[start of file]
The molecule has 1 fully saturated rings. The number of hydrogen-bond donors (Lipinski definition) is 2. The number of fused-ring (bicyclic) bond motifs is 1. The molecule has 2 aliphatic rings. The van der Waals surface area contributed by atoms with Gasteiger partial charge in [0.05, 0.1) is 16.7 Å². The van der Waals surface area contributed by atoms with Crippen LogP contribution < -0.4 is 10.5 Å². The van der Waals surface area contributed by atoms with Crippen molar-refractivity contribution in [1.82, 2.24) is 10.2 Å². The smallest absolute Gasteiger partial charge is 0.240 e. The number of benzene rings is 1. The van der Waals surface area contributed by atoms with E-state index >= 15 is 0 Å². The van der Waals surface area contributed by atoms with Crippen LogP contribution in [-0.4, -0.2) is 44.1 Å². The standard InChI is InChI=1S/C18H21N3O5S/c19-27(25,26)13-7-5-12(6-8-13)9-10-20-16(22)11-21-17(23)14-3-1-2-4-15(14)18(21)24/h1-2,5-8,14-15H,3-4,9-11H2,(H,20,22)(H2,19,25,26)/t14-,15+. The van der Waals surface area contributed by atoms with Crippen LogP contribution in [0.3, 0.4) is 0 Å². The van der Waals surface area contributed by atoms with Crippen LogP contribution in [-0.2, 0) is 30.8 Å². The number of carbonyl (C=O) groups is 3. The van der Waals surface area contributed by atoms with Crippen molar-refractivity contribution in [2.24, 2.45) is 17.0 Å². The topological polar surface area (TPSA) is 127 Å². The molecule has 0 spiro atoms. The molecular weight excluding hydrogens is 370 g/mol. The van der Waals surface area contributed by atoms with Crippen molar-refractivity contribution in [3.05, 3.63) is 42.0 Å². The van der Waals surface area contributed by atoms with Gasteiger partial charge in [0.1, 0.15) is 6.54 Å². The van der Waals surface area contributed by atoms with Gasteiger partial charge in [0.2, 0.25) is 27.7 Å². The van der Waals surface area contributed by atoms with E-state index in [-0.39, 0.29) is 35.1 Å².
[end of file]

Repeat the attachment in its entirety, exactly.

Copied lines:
The molecule has 1 fully saturated rings. The number of hydrogen-bond donors (Lipinski definition) is 2. The number of fused-ring (bicyclic) bond motifs is 1. The molecule has 2 aliphatic rings. The van der Waals surface area contributed by atoms with Gasteiger partial charge in [0.05, 0.1) is 16.7 Å². The van der Waals surface area contributed by atoms with Crippen LogP contribution < -0.4 is 10.5 Å². The van der Waals surface area contributed by atoms with Crippen molar-refractivity contribution in [1.82, 2.24) is 10.2 Å². The smallest absolute Gasteiger partial charge is 0.240 e. The number of benzene rings is 1. The van der Waals surface area contributed by atoms with E-state index >= 15 is 0 Å². The van der Waals surface area contributed by atoms with Crippen LogP contribution in [-0.4, -0.2) is 44.1 Å². The standard InChI is InChI=1S/C18H21N3O5S/c19-27(25,26)13-7-5-12(6-8-13)9-10-20-16(22)11-21-17(23)14-3-1-2-4-15(14)18(21)24/h1-2,5-8,14-15H,3-4,9-11H2,(H,20,22)(H2,19,25,26)/t14-,15+. The van der Waals surface area contributed by atoms with Crippen LogP contribution in [0.3, 0.4) is 0 Å². The van der Waals surface area contributed by atoms with Crippen LogP contribution in [-0.2, 0) is 30.8 Å². The number of carbonyl (C=O) groups is 3. The van der Waals surface area contributed by atoms with Crippen molar-refractivity contribution in [2.24, 2.45) is 17.0 Å². The topological polar surface area (TPSA) is 127 Å². The molecule has 0 spiro atoms. The molecular weight excluding hydrogens is 370 g/mol. The van der Waals surface area contributed by atoms with Crippen molar-refractivity contribution in [3.05, 3.63) is 42.0 Å². The van der Waals surface area contributed by atoms with Gasteiger partial charge in [0.1, 0.15) is 6.54 Å². The van der Waals surface area contributed by atoms with Gasteiger partial charge in [0.2, 0.25) is 27.7 Å². The van der Waals surface area contributed by atoms with E-state index in [-0.39, 0.29) is 35.1 Å².